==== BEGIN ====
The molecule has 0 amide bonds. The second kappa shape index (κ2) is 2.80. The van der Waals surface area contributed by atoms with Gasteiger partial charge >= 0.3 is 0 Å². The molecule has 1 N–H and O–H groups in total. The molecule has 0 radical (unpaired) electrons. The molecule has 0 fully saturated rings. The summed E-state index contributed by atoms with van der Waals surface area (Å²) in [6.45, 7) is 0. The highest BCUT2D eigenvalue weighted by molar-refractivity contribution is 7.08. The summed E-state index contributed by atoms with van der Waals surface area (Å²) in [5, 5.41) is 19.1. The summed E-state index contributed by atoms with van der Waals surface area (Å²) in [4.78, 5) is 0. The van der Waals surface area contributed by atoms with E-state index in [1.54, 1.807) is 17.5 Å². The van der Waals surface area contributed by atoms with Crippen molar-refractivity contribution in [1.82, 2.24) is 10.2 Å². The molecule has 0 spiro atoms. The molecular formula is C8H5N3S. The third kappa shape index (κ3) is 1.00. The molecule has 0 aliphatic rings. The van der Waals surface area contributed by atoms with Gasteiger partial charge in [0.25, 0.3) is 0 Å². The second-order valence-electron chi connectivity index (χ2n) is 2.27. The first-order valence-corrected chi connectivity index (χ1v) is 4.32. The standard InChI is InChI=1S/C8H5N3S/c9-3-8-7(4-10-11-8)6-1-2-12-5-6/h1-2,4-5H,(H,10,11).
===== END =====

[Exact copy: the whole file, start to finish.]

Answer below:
The molecule has 0 amide bonds. The second kappa shape index (κ2) is 2.80. The van der Waals surface area contributed by atoms with Gasteiger partial charge >= 0.3 is 0 Å². The molecule has 1 N–H and O–H groups in total. The molecule has 0 radical (unpaired) electrons. The molecule has 0 fully saturated rings. The summed E-state index contributed by atoms with van der Waals surface area (Å²) in [6.45, 7) is 0. The highest BCUT2D eigenvalue weighted by molar-refractivity contribution is 7.08. The summed E-state index contributed by atoms with van der Waals surface area (Å²) in [5, 5.41) is 19.1. The summed E-state index contributed by atoms with van der Waals surface area (Å²) in [4.78, 5) is 0. The van der Waals surface area contributed by atoms with E-state index in [1.54, 1.807) is 17.5 Å². The van der Waals surface area contributed by atoms with Crippen molar-refractivity contribution in [1.82, 2.24) is 10.2 Å². The molecule has 0 spiro atoms. The molecular formula is C8H5N3S. The third kappa shape index (κ3) is 1.00. The molecule has 0 aliphatic rings. The van der Waals surface area contributed by atoms with Gasteiger partial charge in [0.25, 0.3) is 0 Å². The second-order valence-electron chi connectivity index (χ2n) is 2.27. The first-order valence-corrected chi connectivity index (χ1v) is 4.32. The standard InChI is InChI=1S/C8H5N3S/c9-3-8-7(4-10-11-8)6-1-2-12-5-6/h1-2,4-5H,(H,10,11).